Best results are achieved through a combination of medication and psychotherapy Psychotherapy Psychotherapy is interpersonal treatment based on the understanding of psychological principles and mechanisms of mental disease. The treatment approach is often individualized, depending on the psychiatric condition(s) or circumstance. Psychotherapy.

Psychotherapy Psychotherapy Psychotherapy is interpersonal treatment based on the understanding of psychological principles and mechanisms of mental disease. The treatment approach is often individualized, depending on the psychiatric condition(s) or circumstance. Psychotherapy:

  • Difficult for providers who may face problems with countertransference Countertransference Conscious or unconscious emotional reaction of the therapist to the patient which may interfere with treatment. Psychotherapy
  • CBT is recommended.
  • Goal is to have patients Patients Individuals participating in the health care system for the purpose of receiving therapeutic, diagnostic, or preventive procedures. Clinician–Patient Relationship recognize and verbalize feelings prior to violent outbursts. 
  • Family therapy Family therapy A form of group psychotherapy. It involves treatment of more than one member of the family simultaneously in the same session. Psychotherapy recommended for children/adolescents, and group therapy Group therapy A form of therapy in which two or more patients participate under the guidance of one or more psychotherapists for the purpose of treating emotional disturbances, social maladjustments, and psychotic states. Psychotherapy for older patients Patients Individuals participating in the health care system for the purpose of receiving therapeutic, diagnostic, or preventive procedures. Clinician–Patient Relationship

Medication:

  • Antidepressants:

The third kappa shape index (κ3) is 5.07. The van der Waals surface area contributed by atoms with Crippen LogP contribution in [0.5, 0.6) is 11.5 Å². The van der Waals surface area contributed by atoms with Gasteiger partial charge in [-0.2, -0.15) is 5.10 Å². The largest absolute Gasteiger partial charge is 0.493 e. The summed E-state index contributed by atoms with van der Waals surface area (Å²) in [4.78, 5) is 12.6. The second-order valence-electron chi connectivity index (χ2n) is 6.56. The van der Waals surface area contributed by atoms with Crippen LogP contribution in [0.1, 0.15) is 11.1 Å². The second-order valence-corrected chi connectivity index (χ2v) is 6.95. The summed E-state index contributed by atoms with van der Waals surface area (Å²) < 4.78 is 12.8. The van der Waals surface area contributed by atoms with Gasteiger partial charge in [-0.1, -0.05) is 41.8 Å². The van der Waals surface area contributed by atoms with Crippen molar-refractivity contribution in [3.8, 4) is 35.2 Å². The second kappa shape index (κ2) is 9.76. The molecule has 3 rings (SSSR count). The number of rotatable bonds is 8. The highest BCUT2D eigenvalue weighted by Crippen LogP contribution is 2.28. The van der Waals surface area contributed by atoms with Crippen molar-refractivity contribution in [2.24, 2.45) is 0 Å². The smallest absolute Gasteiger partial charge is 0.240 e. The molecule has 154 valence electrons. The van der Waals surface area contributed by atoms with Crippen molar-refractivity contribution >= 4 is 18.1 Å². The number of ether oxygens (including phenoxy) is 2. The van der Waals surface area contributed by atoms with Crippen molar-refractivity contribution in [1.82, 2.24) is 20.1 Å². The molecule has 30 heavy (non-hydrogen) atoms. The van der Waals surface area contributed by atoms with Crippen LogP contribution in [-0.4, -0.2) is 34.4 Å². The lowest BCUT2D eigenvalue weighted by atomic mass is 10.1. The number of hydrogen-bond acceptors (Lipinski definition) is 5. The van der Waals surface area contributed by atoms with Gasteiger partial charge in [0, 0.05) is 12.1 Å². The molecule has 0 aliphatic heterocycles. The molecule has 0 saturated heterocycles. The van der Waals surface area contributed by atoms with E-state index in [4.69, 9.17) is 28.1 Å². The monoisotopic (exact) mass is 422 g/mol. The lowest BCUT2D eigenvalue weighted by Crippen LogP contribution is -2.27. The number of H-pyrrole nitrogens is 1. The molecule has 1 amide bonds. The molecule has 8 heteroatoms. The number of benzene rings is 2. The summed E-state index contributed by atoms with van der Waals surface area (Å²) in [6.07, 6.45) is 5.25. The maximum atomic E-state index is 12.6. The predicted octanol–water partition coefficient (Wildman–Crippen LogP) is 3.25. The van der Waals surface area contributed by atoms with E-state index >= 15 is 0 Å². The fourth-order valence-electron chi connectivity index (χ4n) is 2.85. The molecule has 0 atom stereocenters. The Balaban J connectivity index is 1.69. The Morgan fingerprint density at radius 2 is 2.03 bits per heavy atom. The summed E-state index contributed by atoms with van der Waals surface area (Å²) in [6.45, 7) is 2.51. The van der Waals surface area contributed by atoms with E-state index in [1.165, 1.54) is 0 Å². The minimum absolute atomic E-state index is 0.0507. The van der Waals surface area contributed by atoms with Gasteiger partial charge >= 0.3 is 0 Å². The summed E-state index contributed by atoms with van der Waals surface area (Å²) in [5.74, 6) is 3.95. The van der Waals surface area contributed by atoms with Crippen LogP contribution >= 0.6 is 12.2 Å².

• Mood stabilizers/anticonvulsants: 
    • 2nd-line treatment 
    • Anticonvulsant Anticonvulsant Anticonvulsant drugs are pharmacological agents used to achieve seizure control and/or prevent seizure episodes. Anticonvulsants encompass various drugs with different mechanisms of action including ion-channel (Na+ and Ca+2) blocking and GABA reuptake inhibition. First-Generation Anticonvulsant Drugs medications (e.g., valproate Valproate A fatty acid with anticonvulsant and anti-manic properties that is used in the treatment of epilepsy and bipolar disorder. The mechanisms of its therapeutic actions are not well understood. It may act by increasing gamma-aminobutyric acid levels in the brain or by altering the properties of voltage-gated sodium channels. First-Generation Anticonvulsant Drugs, phenytoin Phenytoin An anticonvulsant that is used to treat a wide variety of seizures. The mechanism of therapeutic action is not clear, although several cellular actions have been described including effects on ion channels, active transport, and general membrane stabilization. Phenytoin has been proposed for several other therapeutic uses, but its use has been limited by its many adverse effects and interactions with other drugs. First-Generation Anticonvulsant Drugs, carbamazepine Carbamazepine A dibenzazepine that acts as a sodium channel blocker. It is used as an anticonvulsant for the treatment of grand mal and psychomotor or focal seizures. It may also be used in the management of bipolar disorder, and has analgesic properties. First-Generation Anticonvulsant Drugs)

Differential Diagnosis